A stroke happens when a blood vessel in the brain gets blocked or bursts, which stops blood flow to critical parts of the brain responsible for regulating thoughts and actions. During a mild stroke, your senior loved one may demonstrate symptoms such as weakness on the side of the body associated with the part of the brain that’s affected. A severe stroke could cause your loved one to lose consciousness completely. Once your loved one is stabilized, the process of recovery begins. Understanding what happens in the brain following a stroke can help you make sense out of the next stages of recovery.
The Cells Stop Receiving Oxygen
People often compare strokes to heart attacks, since they’re similar regarding what happens when blood flow stops in a certain part of the body. In the brain, stalled blood flow means oxygen is no longer getting to critical cells responsible for cognitive functioning. Going without oxygen for even a few minutes can cause cells to die, which is why prompt medical attention is crucial for recovery. If your loved one receives medical care within minutes after the stroke, he or she is more likely to avoid long-term and debilitating symptoms in the future.
Fluid Sometimes Builds Up in the Tissues
A stroke can sometimes cause cerebrospinal fluid to build up in the brain. When this happens, additional pressure is placed on the brain that can cause your loved one to develop more extreme symptoms. In this case, your loved one may temporarily seem to get worse than the day before and exhibit symptoms such as severe headaches, blurred vision, and greater challenges with thinking abilities. Fluid on the brain may be released through surgical methods if it’s necessary to relieve the pressure.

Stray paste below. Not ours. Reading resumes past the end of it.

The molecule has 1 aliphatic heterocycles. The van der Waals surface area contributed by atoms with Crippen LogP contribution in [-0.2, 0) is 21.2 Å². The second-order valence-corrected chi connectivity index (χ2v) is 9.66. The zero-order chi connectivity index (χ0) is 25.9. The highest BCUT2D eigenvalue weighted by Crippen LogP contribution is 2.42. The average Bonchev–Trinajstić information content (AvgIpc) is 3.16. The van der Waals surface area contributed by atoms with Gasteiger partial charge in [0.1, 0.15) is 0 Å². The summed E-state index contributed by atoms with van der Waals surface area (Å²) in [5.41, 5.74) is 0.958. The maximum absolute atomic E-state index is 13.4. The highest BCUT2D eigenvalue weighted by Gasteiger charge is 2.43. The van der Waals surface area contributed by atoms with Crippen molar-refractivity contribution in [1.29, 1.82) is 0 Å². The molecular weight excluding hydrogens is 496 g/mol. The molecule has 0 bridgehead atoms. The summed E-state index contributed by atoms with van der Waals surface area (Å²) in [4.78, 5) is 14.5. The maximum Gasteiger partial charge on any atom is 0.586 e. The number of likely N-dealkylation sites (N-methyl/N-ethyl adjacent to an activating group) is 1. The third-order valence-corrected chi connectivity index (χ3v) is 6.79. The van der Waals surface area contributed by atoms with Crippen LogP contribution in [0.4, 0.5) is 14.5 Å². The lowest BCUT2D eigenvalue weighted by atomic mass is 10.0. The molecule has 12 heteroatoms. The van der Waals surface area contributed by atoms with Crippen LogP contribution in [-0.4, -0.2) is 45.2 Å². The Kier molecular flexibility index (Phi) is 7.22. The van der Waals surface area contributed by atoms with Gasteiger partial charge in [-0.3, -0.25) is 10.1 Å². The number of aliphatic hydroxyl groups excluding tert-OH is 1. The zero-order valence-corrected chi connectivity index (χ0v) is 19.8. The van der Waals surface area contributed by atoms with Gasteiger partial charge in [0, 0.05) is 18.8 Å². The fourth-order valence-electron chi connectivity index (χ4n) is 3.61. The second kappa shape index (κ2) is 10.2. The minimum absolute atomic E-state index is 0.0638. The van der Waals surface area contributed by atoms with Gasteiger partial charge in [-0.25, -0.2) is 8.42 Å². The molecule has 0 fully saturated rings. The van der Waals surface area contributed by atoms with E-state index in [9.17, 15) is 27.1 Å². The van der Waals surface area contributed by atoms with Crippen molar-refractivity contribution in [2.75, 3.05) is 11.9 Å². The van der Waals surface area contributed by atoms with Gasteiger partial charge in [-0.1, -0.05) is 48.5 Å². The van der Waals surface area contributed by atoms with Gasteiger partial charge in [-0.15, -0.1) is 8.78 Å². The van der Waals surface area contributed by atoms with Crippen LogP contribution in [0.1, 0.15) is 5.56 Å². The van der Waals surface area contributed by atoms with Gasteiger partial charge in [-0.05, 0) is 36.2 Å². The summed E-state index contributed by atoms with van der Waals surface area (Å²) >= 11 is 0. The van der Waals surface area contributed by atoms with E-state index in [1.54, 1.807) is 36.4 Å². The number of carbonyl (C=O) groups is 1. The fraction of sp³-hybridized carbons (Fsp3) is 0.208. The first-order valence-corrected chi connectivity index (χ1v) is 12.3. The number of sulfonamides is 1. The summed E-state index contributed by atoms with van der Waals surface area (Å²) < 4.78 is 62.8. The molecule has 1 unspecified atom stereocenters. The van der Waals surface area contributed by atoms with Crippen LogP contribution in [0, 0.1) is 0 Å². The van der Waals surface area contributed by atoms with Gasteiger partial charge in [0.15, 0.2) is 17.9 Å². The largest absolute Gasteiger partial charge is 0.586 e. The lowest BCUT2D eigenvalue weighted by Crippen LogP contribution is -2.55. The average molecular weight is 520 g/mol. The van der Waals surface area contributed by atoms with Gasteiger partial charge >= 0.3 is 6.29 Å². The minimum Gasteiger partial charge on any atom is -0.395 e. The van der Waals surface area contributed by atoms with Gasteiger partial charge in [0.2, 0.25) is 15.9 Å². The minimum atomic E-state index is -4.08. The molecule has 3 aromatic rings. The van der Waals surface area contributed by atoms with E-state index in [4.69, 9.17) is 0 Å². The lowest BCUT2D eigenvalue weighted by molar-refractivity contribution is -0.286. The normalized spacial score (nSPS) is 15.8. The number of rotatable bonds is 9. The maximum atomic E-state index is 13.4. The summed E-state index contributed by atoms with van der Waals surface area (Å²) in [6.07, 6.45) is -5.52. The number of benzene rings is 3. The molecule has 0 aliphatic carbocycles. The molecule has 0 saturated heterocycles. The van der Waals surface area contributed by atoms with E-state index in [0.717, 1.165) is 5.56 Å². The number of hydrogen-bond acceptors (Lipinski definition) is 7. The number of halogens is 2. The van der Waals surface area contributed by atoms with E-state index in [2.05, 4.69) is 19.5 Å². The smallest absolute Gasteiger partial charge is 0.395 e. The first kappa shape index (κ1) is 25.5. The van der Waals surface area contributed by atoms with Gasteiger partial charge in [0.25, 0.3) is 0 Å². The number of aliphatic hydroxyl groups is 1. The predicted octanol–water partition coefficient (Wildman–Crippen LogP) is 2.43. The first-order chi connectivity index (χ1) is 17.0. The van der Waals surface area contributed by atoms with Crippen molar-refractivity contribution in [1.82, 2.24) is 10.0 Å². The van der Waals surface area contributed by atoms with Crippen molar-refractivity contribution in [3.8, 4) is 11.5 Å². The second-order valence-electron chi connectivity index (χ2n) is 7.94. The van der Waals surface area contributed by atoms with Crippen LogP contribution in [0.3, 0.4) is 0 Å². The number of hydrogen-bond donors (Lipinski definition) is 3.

The effects of a stroke can make it difficult for seniors to live at home safely without a caregiver close by at all times. Certain age-related conditions can make it more challenging for seniors to age in place safely and comfortably, but Des Moines live-in care experts are available around the clock to help seniors manage their health. Whether your loved one is living with dementia or is recovering from a stroke, you can trust the professional live-in caregivers from Home Care Assistance to enhance his or her quality of life.
Communication Among Body Systems Is Disrupted
The death of brain cells leads to a breakdown in communication between the brain and the rest of the body, which can result in challenges such as the loss of the ability to speak properly and mobility issues such as foot drop. This portion of your loved one’s recovery may be frustrating as he or she begins to realize there’s a long way to go before feeling normal again. You can help by continuing to offer encouragement for your loved one’s efforts at therapy and reminding your parent that he or she can continue to strengthen these abilities.
Stroke survivors who recover at home often need help with the everyday tasks of life. Many seniors prefer aging in place over moving to an assisted living facility. If your senior loved one needs assistance to remain safe and comfortable while living at home, reach out to Home Care Assistance, a leading Des Moines homecare services agency. Our dedicated in-home caregivers can assist with meal prep, bathing and grooming, exercise, medication reminders, and many other important tasks.
The Brain Begins to Rebuild
As dire as these effects may seem, it’s also heartening to know the brain begins the process of recovery soon after a stroke. This process can continue for up to two to three years, which means your loved one has the opportunity to help his or her brain rebuild well into the future. At this point, your role is to help your loved one prevent another stroke or brain injury from occurring. Make a plan to focus on helping your loved one make changes that boost his or her wellbeing, such as eating a healthier diet and learning to accept assistance with tasks that place him or her at risk for falling.
Senior stroke survivors often need very specialized assistance from caregivers who have experience in providing support during stroke recovery. If you’re the primary family caregiver for an elderly loved one and need additional assistance providing high-quality elderly home care, Home Care Assistance can help. We are a leading home care agency committed to changing the way seniors age. Trust your loved one’s care to the professionals at Home Care Assistance. To create a customized home care plan for your loved one, call (515) 264-2438 today.